The Wisdom of Ignorance
Human cloning is undoubtedly a topic that gets strong opinions circulating. While I don’t think I can personally get behind it, The Wisdom of Repugnance seemed to be against it for the wrong reasons. Kass undoubtedly meant to be inflammatory, but in the process he dehumanized and devalued several minorities. He also perpetuated several outdated stereotypes and often came off as a whiny old conservative white man who can’t deal with changing values in society.
One of the biggest problems Kass complained about was the fact that “today, defenders of stable, monogamous marriage risk charges of giving offense to those adults who are living in ‘new family forms’” (17). Basically, he seems to be upset that the norm of family living is no longer two married heterosexual parents who procreate and produce 2.5 children through sexual intercourse, which he views as the “natural” way. However, he fails to give credibility to families who have formed in other ways, and in fact he seems to want to deny them the same standing that he confers on the “natural” families. Additionally, he speaks to the “inherent procreative teleology of sexuality” (18). This is a direct assumption that the only purpose for sexuality and sexual acts is for producing children. Not only does this not have an effect on why human cloning should or should not be legal and has no scientific standing, it completely erases the existence of homosexual couples and it also erases the validity of couples who can’t have kids due to infertility and couples who choose not to have children. Single parents are also lost in this narrative.
Kass also gets bitter about the advances made by feminism and the gay rights movement, because he doesn’t want to “treat the natural heterosexual difference and its preeminence as a matter of ‘cultural construction’” (18). However, as any student in an introductory gender studies class can tell you, the similarities between genders far outweigh the differences. Also, Kass doesn’t offer any factual evidence for these differences, which severely hurts his argument – this is a problem that plagues his entire article. So upset is Kass over the loss of his “natural” sex, he goes on to say that “it liberates women from the need for men altogether” and vilifies “manipulative science that likes to do all these things to Mother Nature and nature’s mothers” (20). This basically reduces women to the role of motherhood alone and asserts that anything outside this role is not only unnatural but threatening toward men, because then they will be unnecessary. Once again, no evidence is offered for the idea that women “need” men except for the sole purpose of procreation, although given his other beliefs, it’s not surprising that he brings this point into his argument.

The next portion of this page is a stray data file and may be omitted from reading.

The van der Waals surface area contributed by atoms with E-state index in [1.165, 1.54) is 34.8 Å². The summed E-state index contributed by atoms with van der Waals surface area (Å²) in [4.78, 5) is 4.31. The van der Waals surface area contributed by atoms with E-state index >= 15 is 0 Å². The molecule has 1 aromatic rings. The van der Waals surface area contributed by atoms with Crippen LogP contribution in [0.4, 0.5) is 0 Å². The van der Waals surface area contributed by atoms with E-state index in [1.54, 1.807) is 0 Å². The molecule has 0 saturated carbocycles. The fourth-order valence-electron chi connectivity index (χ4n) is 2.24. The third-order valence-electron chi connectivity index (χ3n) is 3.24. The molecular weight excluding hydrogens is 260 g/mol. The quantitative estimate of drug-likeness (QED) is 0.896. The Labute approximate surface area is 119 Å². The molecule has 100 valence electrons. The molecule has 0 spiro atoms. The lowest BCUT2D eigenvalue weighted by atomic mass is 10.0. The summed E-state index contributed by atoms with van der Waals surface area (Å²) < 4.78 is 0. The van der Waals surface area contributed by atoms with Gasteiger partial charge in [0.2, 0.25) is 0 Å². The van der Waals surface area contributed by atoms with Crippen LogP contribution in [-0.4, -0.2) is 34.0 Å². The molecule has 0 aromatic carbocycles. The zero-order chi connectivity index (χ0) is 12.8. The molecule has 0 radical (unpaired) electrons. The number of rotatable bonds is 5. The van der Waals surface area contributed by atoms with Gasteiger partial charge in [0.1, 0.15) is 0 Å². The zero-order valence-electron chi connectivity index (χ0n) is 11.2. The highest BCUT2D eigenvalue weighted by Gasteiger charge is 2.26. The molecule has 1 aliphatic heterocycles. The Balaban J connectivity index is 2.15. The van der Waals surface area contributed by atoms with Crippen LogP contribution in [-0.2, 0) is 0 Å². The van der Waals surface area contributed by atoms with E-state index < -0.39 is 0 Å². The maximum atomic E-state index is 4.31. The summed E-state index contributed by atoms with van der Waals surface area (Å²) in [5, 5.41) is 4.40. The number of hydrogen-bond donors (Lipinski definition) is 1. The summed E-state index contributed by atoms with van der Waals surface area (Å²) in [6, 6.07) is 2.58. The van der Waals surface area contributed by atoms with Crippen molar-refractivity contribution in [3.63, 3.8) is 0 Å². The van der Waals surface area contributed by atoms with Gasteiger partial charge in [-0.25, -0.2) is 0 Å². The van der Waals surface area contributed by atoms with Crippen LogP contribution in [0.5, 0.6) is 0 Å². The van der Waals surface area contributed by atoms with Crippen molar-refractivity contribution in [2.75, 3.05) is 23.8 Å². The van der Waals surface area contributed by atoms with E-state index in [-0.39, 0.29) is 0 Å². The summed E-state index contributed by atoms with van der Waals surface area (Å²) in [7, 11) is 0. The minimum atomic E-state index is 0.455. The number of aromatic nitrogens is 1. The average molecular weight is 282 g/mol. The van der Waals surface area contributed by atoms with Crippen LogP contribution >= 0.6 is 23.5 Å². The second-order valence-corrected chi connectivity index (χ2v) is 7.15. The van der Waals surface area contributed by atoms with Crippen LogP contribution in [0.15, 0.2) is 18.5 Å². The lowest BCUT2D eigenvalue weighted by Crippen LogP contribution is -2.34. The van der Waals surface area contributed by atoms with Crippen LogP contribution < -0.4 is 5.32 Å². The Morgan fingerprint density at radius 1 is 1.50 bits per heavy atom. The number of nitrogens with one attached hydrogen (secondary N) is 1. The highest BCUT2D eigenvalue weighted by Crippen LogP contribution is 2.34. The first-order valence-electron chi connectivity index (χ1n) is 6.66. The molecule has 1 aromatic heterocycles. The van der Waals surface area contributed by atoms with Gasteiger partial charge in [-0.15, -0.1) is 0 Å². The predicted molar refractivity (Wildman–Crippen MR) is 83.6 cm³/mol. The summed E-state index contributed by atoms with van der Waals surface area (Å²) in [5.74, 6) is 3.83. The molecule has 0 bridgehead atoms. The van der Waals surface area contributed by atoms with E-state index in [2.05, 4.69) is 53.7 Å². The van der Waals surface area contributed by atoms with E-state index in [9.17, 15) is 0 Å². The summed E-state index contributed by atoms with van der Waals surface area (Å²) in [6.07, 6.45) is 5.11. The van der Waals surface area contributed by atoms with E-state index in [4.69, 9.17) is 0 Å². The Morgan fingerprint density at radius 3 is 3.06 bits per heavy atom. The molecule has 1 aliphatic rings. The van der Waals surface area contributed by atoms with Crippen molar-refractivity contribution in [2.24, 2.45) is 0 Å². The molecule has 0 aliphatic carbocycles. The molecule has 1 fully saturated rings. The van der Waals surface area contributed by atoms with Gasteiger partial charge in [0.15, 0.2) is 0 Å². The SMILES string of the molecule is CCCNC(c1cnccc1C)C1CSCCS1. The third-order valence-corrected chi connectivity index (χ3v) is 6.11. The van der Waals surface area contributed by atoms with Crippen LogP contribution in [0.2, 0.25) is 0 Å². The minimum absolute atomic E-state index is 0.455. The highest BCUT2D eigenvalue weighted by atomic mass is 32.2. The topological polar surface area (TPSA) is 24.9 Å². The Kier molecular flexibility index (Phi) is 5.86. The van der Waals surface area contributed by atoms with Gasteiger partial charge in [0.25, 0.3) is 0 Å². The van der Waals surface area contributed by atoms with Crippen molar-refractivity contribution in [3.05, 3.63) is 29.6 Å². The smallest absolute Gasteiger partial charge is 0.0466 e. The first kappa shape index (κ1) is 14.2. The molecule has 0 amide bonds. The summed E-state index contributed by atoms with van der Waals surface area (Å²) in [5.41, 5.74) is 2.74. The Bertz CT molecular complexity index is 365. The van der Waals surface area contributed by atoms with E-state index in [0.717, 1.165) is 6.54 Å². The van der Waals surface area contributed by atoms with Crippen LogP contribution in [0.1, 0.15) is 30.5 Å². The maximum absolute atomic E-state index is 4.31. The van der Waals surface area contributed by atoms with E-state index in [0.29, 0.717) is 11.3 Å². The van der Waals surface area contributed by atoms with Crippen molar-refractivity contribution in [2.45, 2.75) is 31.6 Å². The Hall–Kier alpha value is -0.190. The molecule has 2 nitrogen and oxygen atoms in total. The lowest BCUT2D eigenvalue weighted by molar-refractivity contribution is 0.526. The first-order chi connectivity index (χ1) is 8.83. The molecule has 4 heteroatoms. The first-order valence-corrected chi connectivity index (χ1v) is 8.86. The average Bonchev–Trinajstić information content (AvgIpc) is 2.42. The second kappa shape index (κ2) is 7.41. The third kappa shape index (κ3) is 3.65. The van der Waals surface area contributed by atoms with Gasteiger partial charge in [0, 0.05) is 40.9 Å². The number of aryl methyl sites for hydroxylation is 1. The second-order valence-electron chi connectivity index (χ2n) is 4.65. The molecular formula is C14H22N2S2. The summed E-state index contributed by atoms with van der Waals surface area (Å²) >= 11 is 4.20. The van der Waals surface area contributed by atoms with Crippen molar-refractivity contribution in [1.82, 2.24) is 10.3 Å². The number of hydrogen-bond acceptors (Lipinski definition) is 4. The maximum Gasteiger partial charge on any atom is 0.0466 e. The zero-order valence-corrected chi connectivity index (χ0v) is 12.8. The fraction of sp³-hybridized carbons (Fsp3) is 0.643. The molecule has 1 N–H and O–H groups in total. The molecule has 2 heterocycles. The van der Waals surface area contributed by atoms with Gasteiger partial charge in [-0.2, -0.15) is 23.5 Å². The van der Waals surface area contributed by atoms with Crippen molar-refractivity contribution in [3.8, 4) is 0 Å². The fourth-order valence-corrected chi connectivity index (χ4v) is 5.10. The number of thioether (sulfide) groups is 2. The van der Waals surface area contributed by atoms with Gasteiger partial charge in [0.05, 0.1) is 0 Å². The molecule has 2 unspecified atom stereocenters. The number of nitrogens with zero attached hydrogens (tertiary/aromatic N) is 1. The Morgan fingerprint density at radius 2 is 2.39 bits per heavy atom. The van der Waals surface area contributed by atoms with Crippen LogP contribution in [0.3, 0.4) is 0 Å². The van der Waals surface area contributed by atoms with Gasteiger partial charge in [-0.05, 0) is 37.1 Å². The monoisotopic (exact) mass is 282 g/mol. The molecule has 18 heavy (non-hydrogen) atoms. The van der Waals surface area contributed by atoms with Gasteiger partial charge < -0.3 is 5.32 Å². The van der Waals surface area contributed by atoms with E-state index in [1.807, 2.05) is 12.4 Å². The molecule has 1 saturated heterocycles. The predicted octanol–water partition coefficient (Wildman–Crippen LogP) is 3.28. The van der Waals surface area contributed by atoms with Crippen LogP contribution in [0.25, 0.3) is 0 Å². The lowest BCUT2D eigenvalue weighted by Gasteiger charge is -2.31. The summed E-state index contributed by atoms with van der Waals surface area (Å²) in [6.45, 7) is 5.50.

Speaking of Kass’ lack of factual evidence, he also stresses that “almost no one finds any of the suggested reasons for human cloning compelling; almost everyone anticipates its possible misuses and abuses” (20). However, he offers no statistical evidence and has done no research himself. He also asserts that “the repugnance at human cloning belongs in this category [father daughter incest (even with consent), or having sex with animals, or mutilating a corpse, or eating human flesh, or even just (just!) raping or murdering another human being]” (20). With no evidence, he equates the creation of new life (however questionable its ethics) with some of the most horrifying acts that we can imagine – and even somehow tries to say that incest (which he very nearly equated with homosexuality earlier in the article) is worse than rape and murder.
While I can’t say I disagree with the idea that human cloning should be banned, much of Kass’ reasoning is terrible and much of it doesn’t address the problems with cloning itself but rather Kass’ own prejudices about contemporary society in general.